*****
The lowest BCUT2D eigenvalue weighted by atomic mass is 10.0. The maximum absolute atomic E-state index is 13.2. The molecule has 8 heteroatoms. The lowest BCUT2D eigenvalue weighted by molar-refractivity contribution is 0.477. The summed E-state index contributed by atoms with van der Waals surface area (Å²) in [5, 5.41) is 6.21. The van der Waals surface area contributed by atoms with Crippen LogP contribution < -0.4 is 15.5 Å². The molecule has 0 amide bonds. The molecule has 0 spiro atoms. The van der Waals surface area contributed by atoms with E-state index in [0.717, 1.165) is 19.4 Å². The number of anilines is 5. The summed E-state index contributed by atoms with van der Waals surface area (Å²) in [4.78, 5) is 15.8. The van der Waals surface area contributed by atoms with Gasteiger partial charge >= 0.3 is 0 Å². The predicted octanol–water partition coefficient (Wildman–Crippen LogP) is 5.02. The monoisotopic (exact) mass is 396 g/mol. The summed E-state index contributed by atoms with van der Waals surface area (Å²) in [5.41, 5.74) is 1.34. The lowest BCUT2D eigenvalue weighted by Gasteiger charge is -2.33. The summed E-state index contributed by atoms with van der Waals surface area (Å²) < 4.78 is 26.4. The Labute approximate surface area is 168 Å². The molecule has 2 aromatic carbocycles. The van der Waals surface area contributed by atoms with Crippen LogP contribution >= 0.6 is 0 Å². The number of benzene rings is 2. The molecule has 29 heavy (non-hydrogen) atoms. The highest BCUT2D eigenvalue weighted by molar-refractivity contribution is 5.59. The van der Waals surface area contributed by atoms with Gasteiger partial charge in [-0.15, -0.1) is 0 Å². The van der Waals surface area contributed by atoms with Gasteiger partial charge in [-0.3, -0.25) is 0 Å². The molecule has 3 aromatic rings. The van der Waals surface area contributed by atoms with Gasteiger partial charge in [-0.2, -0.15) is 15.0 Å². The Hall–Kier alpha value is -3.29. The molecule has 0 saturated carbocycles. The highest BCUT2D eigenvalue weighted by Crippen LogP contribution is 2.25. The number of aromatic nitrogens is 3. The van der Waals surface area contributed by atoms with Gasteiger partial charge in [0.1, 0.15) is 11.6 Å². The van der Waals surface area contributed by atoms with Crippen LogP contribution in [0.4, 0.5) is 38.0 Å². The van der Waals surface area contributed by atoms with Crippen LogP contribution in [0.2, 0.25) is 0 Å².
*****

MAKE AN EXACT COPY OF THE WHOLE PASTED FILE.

The lowest BCUT2D eigenvalue weighted by atomic mass is 10.0. The maximum absolute atomic E-state index is 13.2. The molecule has 8 heteroatoms. The lowest BCUT2D eigenvalue weighted by molar-refractivity contribution is 0.477. The summed E-state index contributed by atoms with van der Waals surface area (Å²) in [5, 5.41) is 6.21. The van der Waals surface area contributed by atoms with Crippen LogP contribution < -0.4 is 15.5 Å². The molecule has 0 amide bonds. The molecule has 0 spiro atoms. The van der Waals surface area contributed by atoms with E-state index in [0.717, 1.165) is 19.4 Å². The number of anilines is 5. The summed E-state index contributed by atoms with van der Waals surface area (Å²) in [4.78, 5) is 15.8. The van der Waals surface area contributed by atoms with Gasteiger partial charge >= 0.3 is 0 Å². The predicted octanol–water partition coefficient (Wildman–Crippen LogP) is 5.02. The monoisotopic (exact) mass is 396 g/mol. The summed E-state index contributed by atoms with van der Waals surface area (Å²) in [5.41, 5.74) is 1.34. The lowest BCUT2D eigenvalue weighted by Gasteiger charge is -2.33. The summed E-state index contributed by atoms with van der Waals surface area (Å²) < 4.78 is 26.4. The Labute approximate surface area is 168 Å². The molecule has 2 aromatic carbocycles. The van der Waals surface area contributed by atoms with Crippen LogP contribution >= 0.6 is 0 Å². The number of benzene rings is 2. The molecule has 29 heavy (non-hydrogen) atoms. The highest BCUT2D eigenvalue weighted by molar-refractivity contribution is 5.59. The van der Waals surface area contributed by atoms with Gasteiger partial charge in [-0.15, -0.1) is 0 Å². The van der Waals surface area contributed by atoms with Gasteiger partial charge in [-0.3, -0.25) is 0 Å². The molecule has 3 aromatic rings. The van der Waals surface area contributed by atoms with Gasteiger partial charge in [-0.2, -0.15) is 15.0 Å². The Hall–Kier alpha value is -3.29. The molecule has 0 saturated carbocycles. The highest BCUT2D eigenvalue weighted by Crippen LogP contribution is 2.25. The number of aromatic nitrogens is 3. The van der Waals surface area contributed by atoms with Gasteiger partial charge in [0.1, 0.15) is 11.6 Å². The van der Waals surface area contributed by atoms with Crippen LogP contribution in [0.4, 0.5) is 38.0 Å². The van der Waals surface area contributed by atoms with Crippen LogP contribution in [0.2, 0.25) is 0 Å².